When it comes to sustainability, competition isn’t the name of the game.
Speaking at the University of Manitoba during a seminar hosted by the National Centre for Livestock and the Environment, Jeffrey Fitzpatrick-Stilwell of McDonald’s Canada said that efforts to make food production more sustainable need to be “pre-competitive.”
“We work very collaboratively, not only with our supply chain, but also with our competitors,” explained Fitzpatrick-Stilwell, senior manager of sustainability for the company. “I talk to Tim Hortons, to Starbucks, talk to Burger King, we talk to Wendy’s, we talk to everyone, sharing best practices in the sustainability sphere.”
For McDonald’s, having a sustainable food-service business also means having access to a sustainable supply of beef, chicken, eggs, potatoes and dairy products. All of which require a strong Canadian agricultural sector, he said.
“I want everybody to have sustainable beef, I want everybody to source potatoes sustainably from Canada. What I want is for them all to get them from Canadians, that’s were we want to focus,” he said.
Of course that sense of collaboration doesn’t extend to all aspects of the company, Fitzpatrick-Stilwell said with a chuckle.
“Talk to the marketing department and it may feel slightly differently.”
Letting consumers know
But marketing today also includes letting consumers know about the efforts being made to be greener and more environmentally conscientious. Something that in and of itself can be problematic, explained the sustainability manager, noting that consumers are particularly untrusting of large companies and corporations.
“Consumers have trust issues that they’re developing with almost everybody,” he said. “Consumers don’t trust NGOs as much as they used to, they don’t trust academics as much… and they really don’t trust big, multinational corporations, so how do you communicate with consumers?”
Transparency and honesty are key, Fitzpatrick-Stilwell emphasized. And every time a company makes news for not being honest, such as the recent revelation the Volkswagen used software to cheat emissions tests, it has a ripple effect.
One way McDonald’s Canada establishes transparency is with a long-running program called, “Our Food. Your Questions.” It allows anyone to ask the company anything. The questions and answers are posted on its website and can be shared via social media.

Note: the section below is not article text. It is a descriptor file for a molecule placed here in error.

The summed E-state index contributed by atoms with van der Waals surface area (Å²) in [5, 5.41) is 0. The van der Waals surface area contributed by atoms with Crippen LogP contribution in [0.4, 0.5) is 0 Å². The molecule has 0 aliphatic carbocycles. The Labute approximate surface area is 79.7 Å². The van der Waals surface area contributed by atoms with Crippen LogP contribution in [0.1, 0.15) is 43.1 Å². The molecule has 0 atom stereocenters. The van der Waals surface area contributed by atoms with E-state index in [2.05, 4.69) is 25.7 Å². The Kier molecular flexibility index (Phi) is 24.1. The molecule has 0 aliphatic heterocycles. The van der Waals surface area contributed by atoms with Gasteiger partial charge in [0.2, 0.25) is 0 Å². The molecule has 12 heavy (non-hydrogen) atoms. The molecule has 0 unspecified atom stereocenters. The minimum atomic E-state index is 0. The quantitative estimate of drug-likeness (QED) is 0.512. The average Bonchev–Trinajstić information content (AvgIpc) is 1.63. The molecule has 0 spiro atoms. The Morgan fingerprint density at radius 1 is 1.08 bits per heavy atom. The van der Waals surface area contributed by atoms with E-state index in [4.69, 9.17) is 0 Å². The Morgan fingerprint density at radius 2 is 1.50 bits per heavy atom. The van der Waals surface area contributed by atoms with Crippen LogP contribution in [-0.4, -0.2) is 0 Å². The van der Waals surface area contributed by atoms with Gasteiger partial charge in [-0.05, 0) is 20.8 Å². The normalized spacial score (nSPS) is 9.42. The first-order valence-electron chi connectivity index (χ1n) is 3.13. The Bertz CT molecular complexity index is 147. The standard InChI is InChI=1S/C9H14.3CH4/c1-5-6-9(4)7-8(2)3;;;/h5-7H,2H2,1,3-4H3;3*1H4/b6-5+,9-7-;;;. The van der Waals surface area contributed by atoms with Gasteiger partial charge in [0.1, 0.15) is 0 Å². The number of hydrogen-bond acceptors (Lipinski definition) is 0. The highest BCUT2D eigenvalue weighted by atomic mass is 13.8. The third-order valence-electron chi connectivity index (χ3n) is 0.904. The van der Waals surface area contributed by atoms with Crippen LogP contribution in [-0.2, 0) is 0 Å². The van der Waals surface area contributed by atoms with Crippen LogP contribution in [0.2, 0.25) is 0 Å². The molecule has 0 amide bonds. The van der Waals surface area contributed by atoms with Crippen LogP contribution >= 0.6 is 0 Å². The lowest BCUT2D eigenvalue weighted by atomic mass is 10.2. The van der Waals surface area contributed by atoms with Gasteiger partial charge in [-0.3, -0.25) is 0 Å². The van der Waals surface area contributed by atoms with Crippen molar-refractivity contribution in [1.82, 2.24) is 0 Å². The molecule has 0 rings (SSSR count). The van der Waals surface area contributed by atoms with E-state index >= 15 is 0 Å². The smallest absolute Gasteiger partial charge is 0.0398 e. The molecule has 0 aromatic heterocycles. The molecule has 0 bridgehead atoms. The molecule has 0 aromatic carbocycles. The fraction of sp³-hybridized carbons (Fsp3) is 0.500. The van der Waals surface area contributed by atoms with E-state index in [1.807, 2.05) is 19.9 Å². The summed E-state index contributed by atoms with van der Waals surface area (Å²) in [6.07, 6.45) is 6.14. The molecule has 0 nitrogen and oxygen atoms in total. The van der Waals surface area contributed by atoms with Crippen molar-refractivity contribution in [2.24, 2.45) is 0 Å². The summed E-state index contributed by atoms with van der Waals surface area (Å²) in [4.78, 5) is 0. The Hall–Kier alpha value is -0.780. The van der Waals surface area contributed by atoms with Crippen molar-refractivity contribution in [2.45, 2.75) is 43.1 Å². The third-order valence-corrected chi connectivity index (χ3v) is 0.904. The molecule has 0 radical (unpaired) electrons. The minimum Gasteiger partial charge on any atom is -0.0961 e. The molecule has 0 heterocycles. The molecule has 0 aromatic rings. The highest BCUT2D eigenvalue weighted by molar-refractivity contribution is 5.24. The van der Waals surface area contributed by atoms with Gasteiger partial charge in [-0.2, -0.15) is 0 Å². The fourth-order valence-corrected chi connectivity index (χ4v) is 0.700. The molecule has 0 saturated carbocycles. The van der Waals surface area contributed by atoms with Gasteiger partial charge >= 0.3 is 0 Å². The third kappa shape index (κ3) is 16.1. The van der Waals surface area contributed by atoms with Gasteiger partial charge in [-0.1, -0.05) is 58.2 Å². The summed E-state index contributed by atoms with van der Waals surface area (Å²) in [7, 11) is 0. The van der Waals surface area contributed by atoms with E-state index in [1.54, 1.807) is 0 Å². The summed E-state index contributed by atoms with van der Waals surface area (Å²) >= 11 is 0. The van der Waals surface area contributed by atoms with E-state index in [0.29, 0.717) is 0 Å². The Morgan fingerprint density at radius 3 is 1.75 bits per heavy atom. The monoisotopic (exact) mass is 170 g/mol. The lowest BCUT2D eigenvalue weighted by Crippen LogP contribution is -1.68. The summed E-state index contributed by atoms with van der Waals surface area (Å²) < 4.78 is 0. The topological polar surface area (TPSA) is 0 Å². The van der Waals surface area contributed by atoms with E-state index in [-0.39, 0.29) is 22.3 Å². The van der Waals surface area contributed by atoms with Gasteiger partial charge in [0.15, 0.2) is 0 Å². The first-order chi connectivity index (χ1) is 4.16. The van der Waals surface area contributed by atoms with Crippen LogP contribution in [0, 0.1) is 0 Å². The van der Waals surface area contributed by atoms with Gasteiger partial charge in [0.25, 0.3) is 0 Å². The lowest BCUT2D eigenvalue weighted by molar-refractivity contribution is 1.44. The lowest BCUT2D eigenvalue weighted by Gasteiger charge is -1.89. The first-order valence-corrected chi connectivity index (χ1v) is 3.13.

Questions ranging from, “Why do your burgers not rot?” to, “Am I allowed to ask for a fruit pie mixed in with my McFlurry?”
“Food is personal, it’s one of the things that we have to deal with as a food company that a car manufacturer or others don’t have,” said Fitzpatrick-Stilwell. “And complete openness is the only way to change perceptions.”
And while consumers can access copious amount of information via the Internet and social media, the manager said that that information isn’t always accurate, and often lacks context. McDonald’s aims to change that, in part by building trust through proven, sustainable practices, he said.
“The social licence for agricultural producers to continue to operate, more than ever, is intrinsically linked to consumer perceptions,” he said. “So if consumers are going to start to decide that what you do is not good… that’s where you’re really at risk of losing your social licence to operate.”
And maintaining social licence is key for everyone in the value chain, from the farmers, to the shippers, to the processors and suppliers, Fitzpatrick-Stilwell stressed.
But this isn’t a new approach for the company, which began working with the World Wildlife Fund nearly two decades ago to ensure that none of the products it sourced contributed to deforestation. Today McDonald’s is working towards sustainable coffee supplies, and recently announced it would phase out cage-raised eggs over the next decade.
As part of its work with the Canadian Roundtable for Sustainable Beef — which also includes companies like Walmart, Loblaws, Cargill, Costco and A&W — McDonald’s is also leading the way on verified sustainable beef, which it will start purchasing next year.
As the largest buyer of Canadian beef, almost 70 million pounds each year, Fitzpatrick-Stilwell said the company has an ability to positively influence the industry and the perceptions people have of it.
“This is an opportunity for us, when we’re doing things around sustainability, that when you’re purchasing 120 million eggs, and you make sustainable decisions around that, that can help change the whole industry for the better,” he said.
Although he was quick to point out that most beef producers are already producing sustainable beef and that the verification process is about being transparent with consumers, so they know how meat is being produced.
“We approach this in a really collaborative way, we realize that McDonald’s is not the expert in beef sustainability — the producers are,” he said.